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Birthday-based funding shift

125th anniversary helps N.H. bank move from wholesale borrowings to cheaper retail funding

Birthday-based funding shift

For much of its recent history, $301.3 million-assets Federal Savings Bank of Dover, N.H., has been a different kind of small thrift than the usual. It has been running loan-to-deposit ratios much higher than 100%—typically in the general area of 120%, give or take—as it has enjoyed a steady state of asset growth. And in recent years, as the New Hampshire seacoast has enjoyed growing prosperity and an influx of new banking brands anxious to grab a share of that, it had sat out the accompanying battle for local deposits.

“We hadn’t been a player,” explains James Brannen, executive vice-president and CFO. The bank had held onto the deposits it had, through the loyalty of a long-term customer base, but decided to stay out of the bidding war—its market has seen a major influx of competitors. Instead, the bank did a great deal of wholesale borrowing from the Federal Home Loan Bank of Boston, using short-term, low-rate borrowings to fund its growing loan base.

With talk going back several years now of an “impending” Federal Reserve rate increase—regulators have been warning of the risk of rising rates for a long, long time now—Brannen says that management knew it couldn’t rely on the cheap short-term money forever. Plans were formulated for laddering this funding out in longer-term forms available from the home loan bank, to preserve some of the lower-rate advantage.

That is, plans were made, but “we held off as long as we dared,” says Brannen. Management kept watch on the pulse of its asset-liability mix and on the Fed, with the assistance of Darling Consulting Group advisors, and, with the central bank continuing to hold off, benefited from several years of a continuing lower cost of funds with resulting better margins.

As the likelihood of a Fed increase began to look more and more certain, the bank began to get ready to activate the plan to extend the terms of its borrowing. This was back in April and May of 2015. Meanwhile, the consulting firm began running simulations to see how the bank’s nonmaturity deposits would behave with a rate hike.

Then the bank and its consultants began to wonder if Federal Savings could replace the borrowings with cheaper deposits. Some experimentation with various offers occurred, and then the bank spotted a unique opportunity: The bank was turning 125 in 2015.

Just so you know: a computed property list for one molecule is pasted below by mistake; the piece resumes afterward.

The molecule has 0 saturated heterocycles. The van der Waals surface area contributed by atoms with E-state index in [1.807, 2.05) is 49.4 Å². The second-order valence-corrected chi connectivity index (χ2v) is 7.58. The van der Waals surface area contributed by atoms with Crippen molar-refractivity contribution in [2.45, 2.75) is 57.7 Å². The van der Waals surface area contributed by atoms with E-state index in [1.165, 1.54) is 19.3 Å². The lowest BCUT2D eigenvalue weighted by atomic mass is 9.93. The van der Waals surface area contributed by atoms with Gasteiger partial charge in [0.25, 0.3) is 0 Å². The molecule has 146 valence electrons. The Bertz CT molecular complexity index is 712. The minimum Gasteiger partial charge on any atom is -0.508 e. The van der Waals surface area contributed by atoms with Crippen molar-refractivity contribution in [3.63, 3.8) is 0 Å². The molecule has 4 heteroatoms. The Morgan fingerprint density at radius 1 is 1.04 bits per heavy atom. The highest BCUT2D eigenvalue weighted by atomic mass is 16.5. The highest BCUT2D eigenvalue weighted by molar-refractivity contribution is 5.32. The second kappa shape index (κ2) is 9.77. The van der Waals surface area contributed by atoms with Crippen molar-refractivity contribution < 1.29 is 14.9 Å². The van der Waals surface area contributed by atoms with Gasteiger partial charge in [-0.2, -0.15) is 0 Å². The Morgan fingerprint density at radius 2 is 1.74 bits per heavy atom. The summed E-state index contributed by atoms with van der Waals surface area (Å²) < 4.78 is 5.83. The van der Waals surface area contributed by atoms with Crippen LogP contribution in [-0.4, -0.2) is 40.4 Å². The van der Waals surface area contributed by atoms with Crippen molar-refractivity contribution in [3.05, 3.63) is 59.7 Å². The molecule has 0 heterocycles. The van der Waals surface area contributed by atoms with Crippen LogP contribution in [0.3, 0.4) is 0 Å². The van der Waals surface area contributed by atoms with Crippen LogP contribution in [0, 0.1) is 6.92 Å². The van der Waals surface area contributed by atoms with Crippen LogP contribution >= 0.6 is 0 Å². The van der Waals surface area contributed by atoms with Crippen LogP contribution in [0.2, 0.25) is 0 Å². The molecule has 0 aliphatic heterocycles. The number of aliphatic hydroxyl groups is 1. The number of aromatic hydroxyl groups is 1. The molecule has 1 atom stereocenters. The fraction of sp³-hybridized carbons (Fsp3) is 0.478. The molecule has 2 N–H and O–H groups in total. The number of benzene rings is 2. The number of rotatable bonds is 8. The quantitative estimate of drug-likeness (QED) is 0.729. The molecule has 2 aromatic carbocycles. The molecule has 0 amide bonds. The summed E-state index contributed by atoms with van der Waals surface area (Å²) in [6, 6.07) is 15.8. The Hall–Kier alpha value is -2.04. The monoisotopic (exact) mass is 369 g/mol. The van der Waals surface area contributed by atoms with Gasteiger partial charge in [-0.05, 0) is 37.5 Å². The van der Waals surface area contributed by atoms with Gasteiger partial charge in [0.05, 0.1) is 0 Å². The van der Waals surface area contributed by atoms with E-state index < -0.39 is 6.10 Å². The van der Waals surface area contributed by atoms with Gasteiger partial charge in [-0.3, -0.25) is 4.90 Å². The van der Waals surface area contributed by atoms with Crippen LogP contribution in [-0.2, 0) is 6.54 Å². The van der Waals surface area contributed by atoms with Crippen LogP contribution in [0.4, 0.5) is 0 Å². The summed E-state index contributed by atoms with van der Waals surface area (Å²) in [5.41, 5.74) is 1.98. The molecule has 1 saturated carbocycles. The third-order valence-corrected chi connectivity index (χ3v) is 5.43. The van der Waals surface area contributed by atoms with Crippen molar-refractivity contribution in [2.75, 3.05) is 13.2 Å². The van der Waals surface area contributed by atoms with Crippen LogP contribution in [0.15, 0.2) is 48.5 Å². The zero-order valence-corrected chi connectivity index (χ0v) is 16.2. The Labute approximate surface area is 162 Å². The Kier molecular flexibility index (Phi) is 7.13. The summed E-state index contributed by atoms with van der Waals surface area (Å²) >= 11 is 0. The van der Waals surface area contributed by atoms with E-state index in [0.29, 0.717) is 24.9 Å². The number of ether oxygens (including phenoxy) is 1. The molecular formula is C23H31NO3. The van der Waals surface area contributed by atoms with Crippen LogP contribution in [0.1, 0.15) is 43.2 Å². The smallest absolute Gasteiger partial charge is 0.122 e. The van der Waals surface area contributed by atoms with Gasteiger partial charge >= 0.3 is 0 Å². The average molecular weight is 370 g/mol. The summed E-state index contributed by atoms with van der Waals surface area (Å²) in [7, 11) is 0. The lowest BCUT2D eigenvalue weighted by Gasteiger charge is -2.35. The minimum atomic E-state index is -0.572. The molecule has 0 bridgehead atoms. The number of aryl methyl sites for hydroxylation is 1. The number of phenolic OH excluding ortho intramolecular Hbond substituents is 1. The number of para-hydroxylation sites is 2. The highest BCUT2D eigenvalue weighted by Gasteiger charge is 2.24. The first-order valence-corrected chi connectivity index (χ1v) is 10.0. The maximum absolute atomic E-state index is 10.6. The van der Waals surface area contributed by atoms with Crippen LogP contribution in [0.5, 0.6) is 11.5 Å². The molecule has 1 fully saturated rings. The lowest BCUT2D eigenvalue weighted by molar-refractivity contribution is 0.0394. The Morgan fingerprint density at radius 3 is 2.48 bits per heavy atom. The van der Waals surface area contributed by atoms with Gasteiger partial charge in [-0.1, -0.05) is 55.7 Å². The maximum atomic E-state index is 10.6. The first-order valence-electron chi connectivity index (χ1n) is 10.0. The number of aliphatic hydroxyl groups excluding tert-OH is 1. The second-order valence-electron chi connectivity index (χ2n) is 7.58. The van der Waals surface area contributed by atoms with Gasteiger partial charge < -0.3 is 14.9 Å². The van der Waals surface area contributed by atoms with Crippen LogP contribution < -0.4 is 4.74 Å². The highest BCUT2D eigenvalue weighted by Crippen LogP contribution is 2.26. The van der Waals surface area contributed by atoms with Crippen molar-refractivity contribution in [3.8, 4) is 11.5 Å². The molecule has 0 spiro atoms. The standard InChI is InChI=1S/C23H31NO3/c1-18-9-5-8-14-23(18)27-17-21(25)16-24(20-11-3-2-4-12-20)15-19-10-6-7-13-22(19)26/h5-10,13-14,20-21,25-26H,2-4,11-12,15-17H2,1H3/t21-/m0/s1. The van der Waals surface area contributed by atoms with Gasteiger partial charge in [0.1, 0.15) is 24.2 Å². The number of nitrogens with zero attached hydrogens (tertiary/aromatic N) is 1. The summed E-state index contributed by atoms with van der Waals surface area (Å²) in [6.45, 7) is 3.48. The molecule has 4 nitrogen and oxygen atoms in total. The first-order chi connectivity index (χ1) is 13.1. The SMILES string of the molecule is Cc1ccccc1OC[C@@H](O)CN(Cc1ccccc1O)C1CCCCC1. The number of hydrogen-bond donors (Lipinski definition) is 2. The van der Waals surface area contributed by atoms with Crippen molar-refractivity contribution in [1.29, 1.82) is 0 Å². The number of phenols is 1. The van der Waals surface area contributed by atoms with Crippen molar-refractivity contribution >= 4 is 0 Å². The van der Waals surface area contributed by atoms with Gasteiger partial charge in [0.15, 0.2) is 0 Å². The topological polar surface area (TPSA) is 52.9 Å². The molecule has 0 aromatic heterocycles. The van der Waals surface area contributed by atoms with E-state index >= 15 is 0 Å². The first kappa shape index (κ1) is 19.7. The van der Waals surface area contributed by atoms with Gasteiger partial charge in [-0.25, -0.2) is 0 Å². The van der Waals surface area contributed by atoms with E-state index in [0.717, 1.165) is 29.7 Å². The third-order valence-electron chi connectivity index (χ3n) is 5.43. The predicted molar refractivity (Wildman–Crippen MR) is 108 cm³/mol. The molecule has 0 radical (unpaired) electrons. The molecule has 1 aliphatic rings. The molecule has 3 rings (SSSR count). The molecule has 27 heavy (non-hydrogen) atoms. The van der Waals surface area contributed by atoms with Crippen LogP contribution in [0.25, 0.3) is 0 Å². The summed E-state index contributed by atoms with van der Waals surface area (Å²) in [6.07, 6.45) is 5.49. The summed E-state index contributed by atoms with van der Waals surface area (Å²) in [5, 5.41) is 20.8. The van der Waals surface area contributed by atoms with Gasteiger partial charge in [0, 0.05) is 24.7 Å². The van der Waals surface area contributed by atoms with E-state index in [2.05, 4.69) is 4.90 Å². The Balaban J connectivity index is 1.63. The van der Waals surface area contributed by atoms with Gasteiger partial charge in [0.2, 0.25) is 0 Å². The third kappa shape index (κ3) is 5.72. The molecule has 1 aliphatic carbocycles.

Happy 1.25% birthday

Federal Savings began scouting around for what local and regional competitors were paying for deposits and realized that a money market deposit account offer priced at 1.25% APY, tied to the bank’s anniversary, would be very attractive and also cheaper than where the blended rate of the laddered borrowings would amount to.

The bank launched the offer in later June, promoting it through print and radio ads as well as social media channels. New customers who brought in a minimum of $75,000 for their MMDA could receive the special rate, and existing customers could qualify if they brought in $25,000 in new money.

The results were stunning. The special MMDA offer appealed to savers—only retail customers were eligible—and the “Milestone Money Market Account” brought in $22 million in new funds, according to Kelly Glennon, vice-president of risk management and retail banking. Glennon says that the offer brought in $145,000, on average, in new money from existing customers. In addition, among the new customers, 78% signed up for ancillary services when they opened their new deposit accounts. And nearly half of the accounts opened under the MMDA promotion represented customers who were new to the bank.

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This worked well towards the bank’s strategy of replacing wholesale borrowings, but its success didn’t stop there.

To attract longer-term funding, the bank doubled the offered rate to 2.50% APY for a five-year CD or IRA, with a minimum deposit of $1,000. This offer brought in $12.1 million in new funds.